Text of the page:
Week One: A time of reflection on one’s life in the light of God’s limitless love for us. The retreatant sees and understands how their response to that love has been wounded by sin, they acknowledge the ways sin has affected their own relationship with God and repent of it and resolve to follow him with a renewed intention.

Week Two: The meditations and prayers of the second week teach participants how to follow Christ as apostles. They reflect on the mysteries of his life, preaching and ministry. Through this reflection, they allow God to lead them in changing their lives so that they love him more intimately and see how they can join him concretely in his evangelizing mission.

Week Three: Retreatants meditate on Christ’s Last Supper, passion, and death. Accompanying the Lord intimately in his suffering and in the gift of the Eucharist, they experience this ultimate expression of God’s love more deeply in their hearts and minds.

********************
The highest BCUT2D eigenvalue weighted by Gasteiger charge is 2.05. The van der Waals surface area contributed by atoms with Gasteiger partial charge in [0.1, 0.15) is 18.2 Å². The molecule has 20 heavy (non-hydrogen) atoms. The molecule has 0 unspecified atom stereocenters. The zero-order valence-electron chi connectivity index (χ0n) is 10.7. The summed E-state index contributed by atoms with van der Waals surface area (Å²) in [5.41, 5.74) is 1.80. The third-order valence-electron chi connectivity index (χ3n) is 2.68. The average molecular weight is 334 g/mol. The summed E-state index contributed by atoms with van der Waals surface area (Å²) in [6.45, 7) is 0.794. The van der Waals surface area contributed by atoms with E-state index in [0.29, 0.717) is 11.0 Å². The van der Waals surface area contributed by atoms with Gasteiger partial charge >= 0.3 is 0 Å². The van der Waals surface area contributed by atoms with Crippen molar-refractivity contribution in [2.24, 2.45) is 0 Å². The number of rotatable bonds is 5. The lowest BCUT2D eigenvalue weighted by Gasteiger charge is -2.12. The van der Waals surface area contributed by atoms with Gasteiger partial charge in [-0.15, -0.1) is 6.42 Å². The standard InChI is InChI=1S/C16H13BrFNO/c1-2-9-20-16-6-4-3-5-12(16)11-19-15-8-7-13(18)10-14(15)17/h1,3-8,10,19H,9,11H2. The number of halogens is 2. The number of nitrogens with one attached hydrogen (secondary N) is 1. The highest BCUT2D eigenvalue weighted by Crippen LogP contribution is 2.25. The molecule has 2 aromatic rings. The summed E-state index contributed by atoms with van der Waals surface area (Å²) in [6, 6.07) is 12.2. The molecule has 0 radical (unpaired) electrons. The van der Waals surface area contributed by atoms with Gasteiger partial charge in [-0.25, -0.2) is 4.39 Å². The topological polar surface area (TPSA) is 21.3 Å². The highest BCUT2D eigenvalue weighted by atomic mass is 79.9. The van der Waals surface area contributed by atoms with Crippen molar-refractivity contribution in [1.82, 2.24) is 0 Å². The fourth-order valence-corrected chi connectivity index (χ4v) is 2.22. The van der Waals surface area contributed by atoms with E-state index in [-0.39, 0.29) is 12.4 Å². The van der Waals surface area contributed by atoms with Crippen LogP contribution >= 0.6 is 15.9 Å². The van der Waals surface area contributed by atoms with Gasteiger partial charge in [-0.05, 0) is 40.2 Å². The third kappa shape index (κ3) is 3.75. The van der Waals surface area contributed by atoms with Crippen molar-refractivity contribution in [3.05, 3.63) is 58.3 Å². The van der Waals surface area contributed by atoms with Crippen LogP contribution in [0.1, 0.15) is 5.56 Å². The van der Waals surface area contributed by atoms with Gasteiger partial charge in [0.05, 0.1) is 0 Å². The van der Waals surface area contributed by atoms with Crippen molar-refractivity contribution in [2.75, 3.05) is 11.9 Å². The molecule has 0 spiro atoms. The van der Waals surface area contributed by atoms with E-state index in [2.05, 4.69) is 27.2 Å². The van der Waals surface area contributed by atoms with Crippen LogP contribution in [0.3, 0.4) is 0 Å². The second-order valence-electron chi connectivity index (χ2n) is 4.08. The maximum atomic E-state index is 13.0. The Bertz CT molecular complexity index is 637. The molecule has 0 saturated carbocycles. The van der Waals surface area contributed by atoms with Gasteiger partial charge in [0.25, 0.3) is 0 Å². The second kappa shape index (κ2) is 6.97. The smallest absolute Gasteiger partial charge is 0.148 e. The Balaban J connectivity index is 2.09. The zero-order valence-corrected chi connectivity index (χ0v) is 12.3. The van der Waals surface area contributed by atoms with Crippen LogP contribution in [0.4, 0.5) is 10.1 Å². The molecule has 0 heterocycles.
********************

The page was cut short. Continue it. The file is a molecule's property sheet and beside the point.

Week Four: Meditating on Jesus’ resurrection and his apparitions to his disciples, they experience themselves how Christ walks with them, and they set out to love and serve him in concrete ways in the world around them.

Following the tradition of Ignatian prayer, retreatants do not only meditate on these mysteries, they contemplate and discern. Contemplation, as St. Ignatius encouraged it, is more a movement of the heart than of the intellect. It is using the heart, imagination and emotions that God gives human beings to allow him to touch us deeply. Contemplation allows truths, that our mind believes to become realities, that our hearts and souls live and experience first-hand.